Listen to the sermon HERE.
I began this Christmas Eve the way I’ve begun for years—organizing my morning around the 10 AM live broadcast of A Festival of Nine Lessons and Carols from King’s College, Cambridge. Even though I listen to that service every year and I often listen to Choral Evensong on BBC 3 online, there is a part of me that still bristles—or if not, “bristle,” as least I notice—when we pray for the Queen. Of course, we pray for the President in our services and for our other leaders, but something about praying for the Queen sends a little shock through my American heart.
I think a part of my attention to prayers for royalty has to do with my ambivalence around authority, in general. Deep down, I’m a rebel and I question all authority. But there’s another part of me that longs for a leader—I want political leaders to be smart, savvy, broadminded, and honest. I want religious leaders to be holy, and moral, and good, and humble. I want academic leaders to be honest and brilliant. I want business leaders to be creative and ethical and entrepreneurial— all at the same time.
With all my expectations of other people, it will not surprise you that I’m often disappointed. As a wise friend of mine cautions me to remember, “Expectations lead to resentments.”
What startles me in the Christmas story this year is so basic and fundamental, it’s embarrassing to say out loud. But I need reminding—yearly, weekly in church, daily in my prayers.
At the Incarnation, the moment of God’s disclosure we name as Christmas, God did not come to the powerful. God did not come to the wealthy, the well-respected, the morally upright, the religious officials, the rulers, emperors, kings and queens. Some of them would come to God—eventually, though it would be difficult, as difficult (using Jesus’s words) as a camel walking through the eye of a needle—yet (also, as Jesus points out) all things are possible with God. (Matthew 19:24-25).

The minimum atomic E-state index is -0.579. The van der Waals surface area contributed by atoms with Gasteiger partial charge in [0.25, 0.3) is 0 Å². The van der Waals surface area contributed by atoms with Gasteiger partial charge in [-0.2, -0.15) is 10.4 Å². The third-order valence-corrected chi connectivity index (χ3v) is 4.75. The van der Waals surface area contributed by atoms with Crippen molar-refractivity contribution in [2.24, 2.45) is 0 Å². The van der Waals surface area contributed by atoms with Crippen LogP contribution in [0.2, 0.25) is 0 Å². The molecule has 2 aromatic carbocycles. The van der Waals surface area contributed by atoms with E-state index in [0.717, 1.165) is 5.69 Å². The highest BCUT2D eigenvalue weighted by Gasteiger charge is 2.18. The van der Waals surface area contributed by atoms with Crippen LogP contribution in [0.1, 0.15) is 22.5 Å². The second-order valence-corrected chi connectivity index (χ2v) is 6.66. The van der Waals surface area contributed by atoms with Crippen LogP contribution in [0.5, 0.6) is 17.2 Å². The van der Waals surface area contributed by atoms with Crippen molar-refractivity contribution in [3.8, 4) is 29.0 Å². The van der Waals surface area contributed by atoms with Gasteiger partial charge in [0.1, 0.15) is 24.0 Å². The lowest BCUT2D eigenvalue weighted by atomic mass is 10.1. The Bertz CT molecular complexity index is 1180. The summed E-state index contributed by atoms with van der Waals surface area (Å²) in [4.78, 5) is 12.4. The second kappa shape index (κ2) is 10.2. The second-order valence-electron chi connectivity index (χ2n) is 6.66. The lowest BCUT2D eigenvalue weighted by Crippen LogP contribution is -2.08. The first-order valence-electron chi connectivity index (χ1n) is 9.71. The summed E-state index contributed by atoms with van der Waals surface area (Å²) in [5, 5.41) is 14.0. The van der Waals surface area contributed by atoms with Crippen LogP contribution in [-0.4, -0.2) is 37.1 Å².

God comes to Mary, a poor, young, Jewish woman living on the outskirts of Nazareth.
God comes to Joseph, an older tradesman, a carpenter.
God comes to the shepherds, the field hands, the roving workers, the ones who live among the animals, close to the ground.
The Magi or Wise men or Kings come later, but they make it through that proverbial “eye of the needle” by risking everything in order to follow the newborn messiah. They put their reputations on the line; the put their lives on the line, and in so doing, their material riches are transformed into the riches of a spiritual poverty.
Saint Oscar Romero, the martyred archbishop of San Salvador, spoke honestly about this in a Christmas Eve sermon in 1978. He said,
No one can celebrate a genuine Christmas without being truly poor. The self-sufficient, the proud, those who, because they have everything, look down on others, those who have no need even of God—for them there will be no Christmas. Only the poor, the hungry, those who need someone to come on their behalf, will have that someone. That someone is God., Emmanuel, God-with-us. Without poverty of spirit there can be no abundance of God. The Violence of Love: The Pastoral Wisdom of Archbishop Oscar Romero, Harper & Row, 1988.
My conflicted relationship with authority continues. I will keep on trying to hold bishops, business leaders, and politicians accountable. But I’m going to try to remember the Christmas Story and the Gospel, that the way God comes into the world—FIRST—always and everywhere, is to the poor, the needy, the forgotten, and the friendless. Whenever I make myself poor—by giving up, by simplifying, by sharing, and by serving—I will experience new life in God.
Christ was born in Bethlehem. But Christ is also born in our world and wants to be born anew in each of us.
May this Christmas bring us a renewed sense of Christ’s life in us and around us and may we have new faith in the Light of the World.